One of my favorite compliments is when people tell me that when I am speaking during mass they can hear every word that I say clearly and loudly. I really appreciate that because I try to be clear and understandable.
However, I have my own way of detecting and finding out if I am being loud enough. If I hear someone's hearing aid whistling, screeching, or buzzing then I know that I'm projecting my voice enough. That sound may drive other people crazy but I know that when I hear it others can hear me clearly.
I find that even a young man like myself needs a bit of help hearing. If I find myself in a place with a lot of background noise then it is difficult for me to hear what others are saying clearly.
Our world has a lot of background noise. How often we do find that it is hard to hear God speaking to us over the noise of our lives? Do you even try to listen or is it easy to tune God out? In some sense I think we all need "Divine hearing aids" today. There is just that much noise and it is just that hard to hear what God is saying.
In a sense that is what the Gospel is about today. Jesus decides to take the long way to get to where He wants to go. Along His journey He enters a gentile town. This was not a place where any Jewish people lived. Even there He shared the Gospel and they were deeply moved by what they heard. So they brought Jesus a man who was deaf and had a speech impediment.
Jesus decides to work a miracle for this man but it is important to notice what He does and ask the question of "why" He does it. Jesus takes the man away from the others and He performs a powerful miracle where the hearing of that man in completely restored and he regains that ability to speak.
But notice that Jesus commands that the man not tell anyone about the miracle... Think about this. Does this make any sense?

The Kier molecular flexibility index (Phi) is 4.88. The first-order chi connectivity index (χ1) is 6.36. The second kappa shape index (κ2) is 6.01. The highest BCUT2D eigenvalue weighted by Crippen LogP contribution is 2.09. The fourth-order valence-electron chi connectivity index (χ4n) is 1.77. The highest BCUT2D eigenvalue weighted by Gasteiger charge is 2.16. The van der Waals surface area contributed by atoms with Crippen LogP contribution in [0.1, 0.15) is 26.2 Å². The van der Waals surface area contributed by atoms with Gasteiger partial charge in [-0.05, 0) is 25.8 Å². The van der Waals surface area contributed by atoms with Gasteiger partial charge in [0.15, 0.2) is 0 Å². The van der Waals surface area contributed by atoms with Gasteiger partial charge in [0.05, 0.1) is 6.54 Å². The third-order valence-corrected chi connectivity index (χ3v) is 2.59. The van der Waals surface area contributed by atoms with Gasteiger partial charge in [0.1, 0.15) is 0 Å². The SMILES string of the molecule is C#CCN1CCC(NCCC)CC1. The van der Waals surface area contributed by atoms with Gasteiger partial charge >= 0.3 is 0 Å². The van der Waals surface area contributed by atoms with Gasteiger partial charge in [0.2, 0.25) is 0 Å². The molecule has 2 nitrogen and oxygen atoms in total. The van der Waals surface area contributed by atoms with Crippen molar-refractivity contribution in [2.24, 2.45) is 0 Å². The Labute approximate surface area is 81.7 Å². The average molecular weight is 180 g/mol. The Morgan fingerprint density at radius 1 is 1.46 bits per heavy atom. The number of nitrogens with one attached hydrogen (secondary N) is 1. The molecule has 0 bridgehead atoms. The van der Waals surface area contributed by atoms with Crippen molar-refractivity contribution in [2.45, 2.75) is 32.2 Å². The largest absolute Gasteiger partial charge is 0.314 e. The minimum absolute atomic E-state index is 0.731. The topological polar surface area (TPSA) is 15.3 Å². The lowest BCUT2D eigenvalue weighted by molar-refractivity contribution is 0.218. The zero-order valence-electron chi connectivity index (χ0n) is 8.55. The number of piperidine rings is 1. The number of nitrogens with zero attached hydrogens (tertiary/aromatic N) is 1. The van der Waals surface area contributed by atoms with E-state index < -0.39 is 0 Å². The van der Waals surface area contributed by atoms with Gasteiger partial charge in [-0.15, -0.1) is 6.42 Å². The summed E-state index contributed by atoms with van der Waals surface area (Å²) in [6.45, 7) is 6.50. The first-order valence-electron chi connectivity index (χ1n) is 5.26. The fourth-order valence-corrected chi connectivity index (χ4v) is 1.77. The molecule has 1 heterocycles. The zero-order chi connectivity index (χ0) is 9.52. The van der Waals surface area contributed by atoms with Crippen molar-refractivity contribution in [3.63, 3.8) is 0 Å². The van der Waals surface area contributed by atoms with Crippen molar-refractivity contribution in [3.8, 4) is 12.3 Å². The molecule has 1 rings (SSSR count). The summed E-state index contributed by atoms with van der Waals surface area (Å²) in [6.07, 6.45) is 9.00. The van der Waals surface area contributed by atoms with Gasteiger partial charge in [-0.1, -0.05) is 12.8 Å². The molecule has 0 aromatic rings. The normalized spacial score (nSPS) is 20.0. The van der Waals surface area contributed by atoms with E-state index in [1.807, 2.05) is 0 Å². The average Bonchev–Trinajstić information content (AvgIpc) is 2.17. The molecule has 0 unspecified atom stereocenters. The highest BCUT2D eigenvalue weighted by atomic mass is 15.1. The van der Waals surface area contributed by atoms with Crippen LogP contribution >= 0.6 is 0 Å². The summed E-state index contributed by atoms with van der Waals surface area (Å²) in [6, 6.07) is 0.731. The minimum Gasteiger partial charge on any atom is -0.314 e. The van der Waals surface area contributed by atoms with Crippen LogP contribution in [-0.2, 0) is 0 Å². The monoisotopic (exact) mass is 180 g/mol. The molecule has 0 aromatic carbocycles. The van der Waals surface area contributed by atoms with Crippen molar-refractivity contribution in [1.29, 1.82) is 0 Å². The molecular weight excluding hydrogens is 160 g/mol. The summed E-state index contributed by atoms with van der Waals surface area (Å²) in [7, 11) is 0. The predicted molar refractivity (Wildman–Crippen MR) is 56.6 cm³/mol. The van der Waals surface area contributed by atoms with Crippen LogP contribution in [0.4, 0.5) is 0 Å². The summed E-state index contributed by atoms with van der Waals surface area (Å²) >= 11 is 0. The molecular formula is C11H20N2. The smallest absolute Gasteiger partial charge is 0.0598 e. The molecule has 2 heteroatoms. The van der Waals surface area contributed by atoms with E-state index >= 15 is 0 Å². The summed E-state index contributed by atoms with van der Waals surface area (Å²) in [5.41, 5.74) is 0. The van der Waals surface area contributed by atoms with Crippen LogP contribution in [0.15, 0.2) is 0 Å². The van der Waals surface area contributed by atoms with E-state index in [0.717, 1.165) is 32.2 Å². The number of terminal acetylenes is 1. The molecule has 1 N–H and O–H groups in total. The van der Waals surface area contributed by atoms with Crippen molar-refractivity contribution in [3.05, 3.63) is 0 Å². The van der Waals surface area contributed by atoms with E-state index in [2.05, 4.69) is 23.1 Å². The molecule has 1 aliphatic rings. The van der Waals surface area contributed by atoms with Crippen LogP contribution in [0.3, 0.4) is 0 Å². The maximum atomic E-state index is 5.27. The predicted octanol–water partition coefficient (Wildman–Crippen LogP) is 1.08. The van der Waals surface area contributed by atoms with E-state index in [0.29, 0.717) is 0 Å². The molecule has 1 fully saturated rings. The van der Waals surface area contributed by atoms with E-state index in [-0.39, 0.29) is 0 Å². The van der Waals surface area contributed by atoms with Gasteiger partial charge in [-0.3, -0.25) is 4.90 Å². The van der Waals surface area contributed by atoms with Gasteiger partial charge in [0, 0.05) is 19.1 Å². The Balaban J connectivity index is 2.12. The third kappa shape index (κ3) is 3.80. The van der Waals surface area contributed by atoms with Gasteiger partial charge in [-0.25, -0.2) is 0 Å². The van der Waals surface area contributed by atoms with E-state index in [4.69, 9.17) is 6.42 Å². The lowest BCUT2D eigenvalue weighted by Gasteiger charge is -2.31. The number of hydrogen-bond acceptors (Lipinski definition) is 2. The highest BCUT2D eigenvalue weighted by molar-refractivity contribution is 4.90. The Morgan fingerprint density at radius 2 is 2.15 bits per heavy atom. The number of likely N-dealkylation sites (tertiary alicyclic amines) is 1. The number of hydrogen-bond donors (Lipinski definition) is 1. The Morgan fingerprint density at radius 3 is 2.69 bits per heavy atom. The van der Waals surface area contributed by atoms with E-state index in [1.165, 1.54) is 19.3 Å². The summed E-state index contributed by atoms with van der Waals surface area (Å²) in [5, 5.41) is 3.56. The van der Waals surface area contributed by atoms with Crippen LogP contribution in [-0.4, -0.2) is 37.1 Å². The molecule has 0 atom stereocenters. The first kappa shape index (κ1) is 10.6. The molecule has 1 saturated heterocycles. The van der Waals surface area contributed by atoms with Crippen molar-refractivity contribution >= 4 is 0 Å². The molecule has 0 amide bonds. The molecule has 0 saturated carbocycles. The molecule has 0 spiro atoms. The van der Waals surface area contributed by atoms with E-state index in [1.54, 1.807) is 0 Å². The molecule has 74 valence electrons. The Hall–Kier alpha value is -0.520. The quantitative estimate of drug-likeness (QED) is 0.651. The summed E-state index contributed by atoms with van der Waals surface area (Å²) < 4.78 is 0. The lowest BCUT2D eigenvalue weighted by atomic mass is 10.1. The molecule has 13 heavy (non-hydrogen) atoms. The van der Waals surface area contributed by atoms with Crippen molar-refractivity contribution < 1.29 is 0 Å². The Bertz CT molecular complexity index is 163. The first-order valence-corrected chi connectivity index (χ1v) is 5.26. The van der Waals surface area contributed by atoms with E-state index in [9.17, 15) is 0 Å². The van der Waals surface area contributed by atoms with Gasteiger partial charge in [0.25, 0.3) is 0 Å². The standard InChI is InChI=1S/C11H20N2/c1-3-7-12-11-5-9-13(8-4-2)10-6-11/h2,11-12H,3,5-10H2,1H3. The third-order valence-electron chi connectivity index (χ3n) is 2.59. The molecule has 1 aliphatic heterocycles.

Jesus gives someone back the ability to speak clearly and then He tells him not to say anything. Whenever we hear this in the Gospel of Mark it is always a clue that something else is going on. In other words, Jesus is giving us a clue as to what He is really doing.
Jesus did not want to man to proclaim Him as a miracle worker. Jesus did not come simply to work miracles or to work magic, or even to be a healer. Rather He came to proclaim the Kingdom of God. His miracles are proof that His message is valid and that God really is in control and can "put this world right." Miracles are a sign post telling us that God's Kingdom has come. But the miracles are not the main theme of the Kingdom of God so Jesus did not want the man to tell everyone about just the miracle.
The message that Jesus does want proclaimed is what we hear in the first reading. We are all told to proclaim God's power and ability to save. Everyone is told to proclaim the Kingdom of God and not just Jesus' miracles. The challenge becomes how to know exactly, how to understand, what the Kingdom of God is.
Our second reading, from James, continues to tell us what the Kingdom of God is all about. Last week we heard that "religion that is pure" is where we care for the widow and the orphan. Today we hear that we are not to show partiality between the rich and the poor. We are also reminded that it is to the poor that the Kingdom of God is promised.
So if you are looking to understand, in a deeper way, what the Kingdom of God is then the best, and easiest way, is to care for the poor. They are the heirs to the Kingdom and to care for the, to serve them, we can come to understand how God is at work in the world and how His Kingdom is growing in our world.
It is true that any Christian community where the poor are not welcomed or served has lost its connection to Christ. It is also true that for any Christian who does not serve the poor, in some way, then they fail to remain connected to Christ.
The whole point of Jesus working miracles was to proclaim the Kingdom of God here on earth. First and foremost that Kingdom is promised to the poor. If we want to have our ears opened to understand what that Kingdom is all about then our lives must be lived in such a way as to make the lives of the poor better.